Kara Walker at Tate Modern: less jazz, more feeling, please.

Tate Modern’s sloped and cavernous Turbine Hall, at over 3000 sq meters, is a cold space, slouching by the river Thames. It’s both entrance and thoroughfare. It hurls you into the pit of action, yet, unless the exhibiting large-scale artist determines to entrap you – like Rachel Whitehead’s miniature city of polyethylene cubes, Embankment (2005),  or Empty Lot (2015), Abraham Cruzvillegas’s maze of triangular trenches of London park soil – you pass quickly onto the business of ticketing and upstairs to the other shows.

Kara Walker’s Fons Americanus, now showing till the end of November 2020, is a grotesquely elegant tiered fountain that attacks the history of slavery and Empire. Walker presents a frozen, white and pale turquoise shipwreck of lynchings, rape, shark attacks and rebellion. It’s a good spot for a monument, I suppose, except the Turbine Hall’s passing public is highly selective.

Street monuments, by contrast, haunt everyone. Deceptively invisible, they pervade our hurried days, quietly sculpting the corners of our psyche, whispering their version of history. Walker’s take on Imperialist monuments would right now be better shifted outside to the riverside quays. Or better still, dismantled and scattered through the streets of Westminster. Enshrined by the Hall, it’s big, but not that big – and looks a little too contained and too exuberant for the despair of Black slavery that continues by another name.

The fountain is a rebuke to London’s Victoria Memorial, glimpsed by Walker one day from a taxi. Arriving last October, before the recent Black Lives Matter protests, it kept its own counsel during the first London Lockdown, when galleries went dark.

Showing since the Tate has reopened, the fountain speaks to this moment in public history. Walker’s subversion of gaudy Victoriana now seems a prophetic jinx on the pulled-down British statues of slave traders Edward Colston, Robert Milligan and Cecil Rhodes, as if she had called their destruction into being. I’m sure many new visitors, this Autumn, will find in it an even more urgent anger. But for me it raises mixed feelings. You might say that this is the function of political satire, like James Gillray, catching us laughing at stereotypes. But I find its chuckling jarring in some places, if deeply moving in others. The erratic finish of some characters, I imagine, is intended to show the grabby savagery of Empire. But ferocity and comedy, yoked in one monumental cast, are in danger of cancelling each other out.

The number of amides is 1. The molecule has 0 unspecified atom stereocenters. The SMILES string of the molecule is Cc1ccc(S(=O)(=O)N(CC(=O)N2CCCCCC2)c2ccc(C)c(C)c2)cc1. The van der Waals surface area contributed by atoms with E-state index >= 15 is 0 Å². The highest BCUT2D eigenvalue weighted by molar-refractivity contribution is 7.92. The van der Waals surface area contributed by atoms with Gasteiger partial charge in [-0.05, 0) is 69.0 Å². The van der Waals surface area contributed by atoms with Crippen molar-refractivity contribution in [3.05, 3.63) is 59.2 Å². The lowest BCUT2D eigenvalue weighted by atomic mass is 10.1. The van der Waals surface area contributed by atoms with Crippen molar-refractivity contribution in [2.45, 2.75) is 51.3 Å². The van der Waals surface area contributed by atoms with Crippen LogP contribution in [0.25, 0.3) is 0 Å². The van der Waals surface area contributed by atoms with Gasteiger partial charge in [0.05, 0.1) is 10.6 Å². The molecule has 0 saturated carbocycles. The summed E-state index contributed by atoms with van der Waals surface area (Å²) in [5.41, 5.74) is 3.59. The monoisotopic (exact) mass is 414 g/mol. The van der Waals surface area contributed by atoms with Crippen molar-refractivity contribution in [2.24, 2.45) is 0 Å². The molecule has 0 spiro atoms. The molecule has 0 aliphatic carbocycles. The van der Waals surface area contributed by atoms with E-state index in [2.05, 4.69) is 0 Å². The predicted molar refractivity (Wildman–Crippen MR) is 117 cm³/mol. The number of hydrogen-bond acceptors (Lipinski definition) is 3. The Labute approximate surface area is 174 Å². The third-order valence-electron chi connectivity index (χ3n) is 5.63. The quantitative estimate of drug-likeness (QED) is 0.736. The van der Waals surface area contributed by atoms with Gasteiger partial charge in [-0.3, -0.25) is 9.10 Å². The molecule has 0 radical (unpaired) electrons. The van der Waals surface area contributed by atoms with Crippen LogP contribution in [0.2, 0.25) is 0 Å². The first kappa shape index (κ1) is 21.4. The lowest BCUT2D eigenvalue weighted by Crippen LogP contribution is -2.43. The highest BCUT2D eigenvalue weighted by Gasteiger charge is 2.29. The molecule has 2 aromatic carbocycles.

Kneeling Man, photographed by Matt Greenwood: “ferocity and comedy are in danger of cancelling each other out.”

The work has a voodoo energy at odds with its form. Sculpted roughly and smoothly, parts of it looked rushed and hand-hewn. If Walker had chosen to focus on her tragic figures, this might be one of its strengths. Kidnapping and brutalizing people into slavery, transporting them imprisoned on ships from which their dying bodies were thrown to sharks is, after all, a messy business. However, when the neatness of these discs of rippling turquoise water meets the more cartoonish flourishes of this floating hell, meanings become jumbled.

Let us start with the whiteness. The white statue, in the West, tells a story of purity and elevation, whether it’s Michelangelo’s David or La Pieta. Walker’s piece, like The Victoria Memorial in Kensington and its cousin in Kolkata, another Victoria Memorial, is wedding cake white. The whiteness of her Fons Americanus tries to satirize the white man’s haughty retellings of fancy heroes in grand poses that conceal their crimes.

The piece is presided over by a doughty Black rebel sea dog, a butchered Black Venus and a jubilant Queen Vicky, frolicking in, as it were, blackface. Across the floor is Shell Grotto, a sleeping cherub captured in an oyster shell. Seen individually, each piece proclaims its argument with vim.

Queen Vicky, photographed by Matt Greenwood.

Queen Vicky has been given stereotypical African features and a turban, instead of a crown. Cavorting like a Creole dancer, a coconut replacing mother’s milk at her indecorously naked breasts, she parts her skirts to shelter – or engulf – a crouching tragic African. The story of an Imperialist good white mother is brilliantly satirized – as is the slur of sexual deviance imputed to Black women.

The ravaged Black Venus, atop the fountain, is a more tragic figure. Her life – motherhood and breath itself – is being taken from her.